"[The meaning] of the word 'Jihad' is broad, and does not mean that we should brandish swords and go to fight. If [the word] 'Jihad' is in the sense of protecting the religion, this is obvious. Every religion wages a Jihad war for the sake of its survival - why deny it?... If there is a minority that has misunderstood 'Jihad,' it is because he learned it by [reading] books of jurisprudence, the books of the Sira [namely, the history of the Prophet] [and other Islamic] sources, but not from the Islamic textbooks published by the Education Ministry... Whoever is interested in waging a Jihad war and in finding justification in the Jihad verses for war against anybody can find these verses in many books not included in the curriculum of these pupils - but commonly found in libraries and on the Internet."(13)

Former Deputy Education Minister Dr. Yaakoub Al-Sharrah said: "If we study Jihad in a different sense from its [sense] in the religion, a great problem will be created. 'Jihad' does not mean fighting against people's beliefs, or fighting anyone who disagrees with me or believes another religion. Jihad does not call to participate in defending any country subject to any [danger]... But unfortunately there are those who exploit Islam and force on it all the mistaken senses of Jihad, and therefore meanings of Jihad that do not exist in Islam are mistakenly learned."(14)

Kuwaiti Teachers Union Chairman Abdallah Al-Kandari said: "Jihad must continue to be taught, as long as it is taught in its proper sense - and not in its distorted sense, inspiring the attackers of innocent civilians here and there... Those who hold mistaken views on Jihad did not learn these in school, but got this extremist ideology elsewhere. Accordingly, the curricula must not be blamed for things that do not exist in them...

"We in the Kuwaiti Teachers Union call for [curricular] development in general... [but] are opposed to this development taking the form of the removal of verses from the religious curricula."(15)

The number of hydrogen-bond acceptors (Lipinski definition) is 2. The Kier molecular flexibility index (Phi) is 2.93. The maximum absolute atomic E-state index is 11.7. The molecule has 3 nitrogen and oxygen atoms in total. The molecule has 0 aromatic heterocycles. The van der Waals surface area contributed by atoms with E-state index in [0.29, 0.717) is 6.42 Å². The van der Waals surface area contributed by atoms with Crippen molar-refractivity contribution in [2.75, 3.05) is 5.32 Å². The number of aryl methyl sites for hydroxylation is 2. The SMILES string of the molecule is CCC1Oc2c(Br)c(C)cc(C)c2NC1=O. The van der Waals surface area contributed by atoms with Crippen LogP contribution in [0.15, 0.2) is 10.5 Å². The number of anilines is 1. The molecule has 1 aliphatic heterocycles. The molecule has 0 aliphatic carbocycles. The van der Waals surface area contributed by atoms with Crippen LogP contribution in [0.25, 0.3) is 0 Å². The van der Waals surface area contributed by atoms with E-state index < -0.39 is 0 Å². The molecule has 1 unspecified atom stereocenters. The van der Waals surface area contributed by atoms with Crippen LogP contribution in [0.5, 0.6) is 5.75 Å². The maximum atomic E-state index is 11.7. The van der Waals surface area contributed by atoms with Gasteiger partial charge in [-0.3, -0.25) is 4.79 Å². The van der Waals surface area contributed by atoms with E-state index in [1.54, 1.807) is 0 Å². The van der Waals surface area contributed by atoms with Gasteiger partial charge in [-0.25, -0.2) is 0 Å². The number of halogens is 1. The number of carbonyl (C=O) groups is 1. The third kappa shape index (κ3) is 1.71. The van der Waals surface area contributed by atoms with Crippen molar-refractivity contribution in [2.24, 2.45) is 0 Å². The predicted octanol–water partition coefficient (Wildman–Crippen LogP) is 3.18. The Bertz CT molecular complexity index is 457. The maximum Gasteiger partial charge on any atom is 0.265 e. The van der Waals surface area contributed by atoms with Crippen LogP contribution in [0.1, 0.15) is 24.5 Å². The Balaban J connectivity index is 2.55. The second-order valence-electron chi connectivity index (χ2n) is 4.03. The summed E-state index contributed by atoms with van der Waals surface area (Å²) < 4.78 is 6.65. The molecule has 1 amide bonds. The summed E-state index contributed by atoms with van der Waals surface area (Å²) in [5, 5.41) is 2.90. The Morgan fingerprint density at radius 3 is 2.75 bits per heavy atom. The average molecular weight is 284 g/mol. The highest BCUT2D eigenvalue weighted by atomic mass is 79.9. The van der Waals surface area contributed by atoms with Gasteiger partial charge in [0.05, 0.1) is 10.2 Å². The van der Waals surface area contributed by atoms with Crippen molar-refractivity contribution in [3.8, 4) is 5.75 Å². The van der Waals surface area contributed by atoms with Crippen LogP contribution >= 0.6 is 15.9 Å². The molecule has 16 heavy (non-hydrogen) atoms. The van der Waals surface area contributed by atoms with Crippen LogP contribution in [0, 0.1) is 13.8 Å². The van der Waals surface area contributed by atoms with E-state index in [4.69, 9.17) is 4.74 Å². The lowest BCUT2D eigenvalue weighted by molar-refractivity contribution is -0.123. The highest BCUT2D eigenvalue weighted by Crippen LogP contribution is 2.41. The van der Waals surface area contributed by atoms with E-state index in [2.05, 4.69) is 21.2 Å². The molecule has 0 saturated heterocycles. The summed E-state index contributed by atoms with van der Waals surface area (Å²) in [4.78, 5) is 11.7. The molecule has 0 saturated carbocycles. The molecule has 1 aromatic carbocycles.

Dr. Mansour Ghaloum said: "We must not neglect, marginalize, abolish, or ignore what appears in the Koran... Jihad is indeed in the curricula, but... the Koran limits Jihad in terms of time. Islam has commanded us to wage Jihad if our land is attacked. Then, we must wage Jihad for the homeland... Islam does not tell us to wage a Jihad war without reason... Jihad is not aimed at killing people, but is for the sake of humanity, and in order to defend the land. Is it logical for us to abolish the word 'Jihad' because some people misinterpret it?"(16)

Muslim Brotherhood Involvement in Devising the Kuwaiti Curricula

The Kuwaiti intellectuals who criticized the Islamic education curricula attributed its extremism to the presence of Muslim Brotherhood members in the Kuwaiti Education Ministry. At the National Democratic Alliance symposium, former Kuwaiti Oil Minister Dr. Abd Al-Mohsin Al-Mud'ij said: "Until 1976, the Kuwaiti curricula were moderate and professional... After the parliament was disbanded the curricula were changed because they fell into the hands of the Islamic trend. Those who got [control of] education in general are the leaders of this trend... Matters of takfir were added, encouraging divisiveness..."(17)

Dr. Hamoud Al-Hattab made a similar argument: "Kuwait's Islamic education was combined with Arabic language education, and they constituted a single [study] material. Then we wanted there to be special religious study material. The late Muhammad Abd Al-Halim Al-Sheikh led this demand. Most of those supervising Islamic education in the Ministry at that time were old people, fanatical supporters of Islamic education... Muhammad Abd Al-Halim Al-Sheikh was from the Muslim Brotherhood, who left Egypt [for Kuwait] when pressure was exerted on the movement in the days of Gamal Abd Al-Nasser.